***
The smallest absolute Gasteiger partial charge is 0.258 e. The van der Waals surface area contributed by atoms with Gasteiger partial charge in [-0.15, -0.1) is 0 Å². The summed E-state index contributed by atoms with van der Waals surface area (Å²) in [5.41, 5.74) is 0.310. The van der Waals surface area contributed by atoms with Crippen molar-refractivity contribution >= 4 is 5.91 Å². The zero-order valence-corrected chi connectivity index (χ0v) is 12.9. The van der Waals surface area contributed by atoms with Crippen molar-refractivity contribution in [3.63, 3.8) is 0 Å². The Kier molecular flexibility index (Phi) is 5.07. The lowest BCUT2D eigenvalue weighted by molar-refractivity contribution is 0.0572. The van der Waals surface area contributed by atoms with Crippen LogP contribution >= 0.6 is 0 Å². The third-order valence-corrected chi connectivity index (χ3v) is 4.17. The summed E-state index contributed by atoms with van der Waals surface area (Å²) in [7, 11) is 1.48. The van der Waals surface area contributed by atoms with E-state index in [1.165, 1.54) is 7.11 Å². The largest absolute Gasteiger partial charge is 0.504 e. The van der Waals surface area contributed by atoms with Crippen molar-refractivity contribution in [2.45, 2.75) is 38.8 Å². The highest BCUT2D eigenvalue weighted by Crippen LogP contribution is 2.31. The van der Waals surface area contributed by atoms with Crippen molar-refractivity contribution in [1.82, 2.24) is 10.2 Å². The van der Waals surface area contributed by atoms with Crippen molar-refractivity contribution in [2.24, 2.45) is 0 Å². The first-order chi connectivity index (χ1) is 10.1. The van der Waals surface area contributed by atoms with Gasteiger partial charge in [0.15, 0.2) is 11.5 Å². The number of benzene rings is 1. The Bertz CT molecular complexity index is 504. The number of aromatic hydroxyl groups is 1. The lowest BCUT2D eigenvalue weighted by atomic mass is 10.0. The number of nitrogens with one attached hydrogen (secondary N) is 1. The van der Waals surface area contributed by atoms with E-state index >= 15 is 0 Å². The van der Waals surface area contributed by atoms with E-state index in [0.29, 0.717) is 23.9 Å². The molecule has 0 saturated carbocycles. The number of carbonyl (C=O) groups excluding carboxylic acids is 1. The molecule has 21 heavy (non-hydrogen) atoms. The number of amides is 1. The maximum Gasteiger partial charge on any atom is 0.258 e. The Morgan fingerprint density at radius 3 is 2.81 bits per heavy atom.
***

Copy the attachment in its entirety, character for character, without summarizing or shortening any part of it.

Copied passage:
The smallest absolute Gasteiger partial charge is 0.258 e. The van der Waals surface area contributed by atoms with Gasteiger partial charge in [-0.15, -0.1) is 0 Å². The summed E-state index contributed by atoms with van der Waals surface area (Å²) in [5.41, 5.74) is 0.310. The van der Waals surface area contributed by atoms with Crippen molar-refractivity contribution >= 4 is 5.91 Å². The zero-order valence-corrected chi connectivity index (χ0v) is 12.9. The van der Waals surface area contributed by atoms with Crippen molar-refractivity contribution in [3.63, 3.8) is 0 Å². The Kier molecular flexibility index (Phi) is 5.07. The lowest BCUT2D eigenvalue weighted by molar-refractivity contribution is 0.0572. The van der Waals surface area contributed by atoms with Crippen LogP contribution >= 0.6 is 0 Å². The third-order valence-corrected chi connectivity index (χ3v) is 4.17. The summed E-state index contributed by atoms with van der Waals surface area (Å²) in [7, 11) is 1.48. The van der Waals surface area contributed by atoms with E-state index in [1.165, 1.54) is 7.11 Å². The largest absolute Gasteiger partial charge is 0.504 e. The van der Waals surface area contributed by atoms with Crippen molar-refractivity contribution in [2.45, 2.75) is 38.8 Å². The highest BCUT2D eigenvalue weighted by Crippen LogP contribution is 2.31. The van der Waals surface area contributed by atoms with Crippen molar-refractivity contribution in [1.82, 2.24) is 10.2 Å². The van der Waals surface area contributed by atoms with Crippen molar-refractivity contribution in [2.24, 2.45) is 0 Å². The first-order chi connectivity index (χ1) is 10.1. The van der Waals surface area contributed by atoms with Gasteiger partial charge in [0.15, 0.2) is 11.5 Å². The number of benzene rings is 1. The Bertz CT molecular complexity index is 504. The number of aromatic hydroxyl groups is 1. The lowest BCUT2D eigenvalue weighted by atomic mass is 10.0. The number of nitrogens with one attached hydrogen (secondary N) is 1. The van der Waals surface area contributed by atoms with E-state index >= 15 is 0 Å². The van der Waals surface area contributed by atoms with E-state index in [0.29, 0.717) is 23.9 Å². The molecule has 0 saturated carbocycles. The number of carbonyl (C=O) groups excluding carboxylic acids is 1. The molecule has 21 heavy (non-hydrogen) atoms. The number of amides is 1. The maximum Gasteiger partial charge on any atom is 0.258 e. The Morgan fingerprint density at radius 3 is 2.81 bits per heavy atom.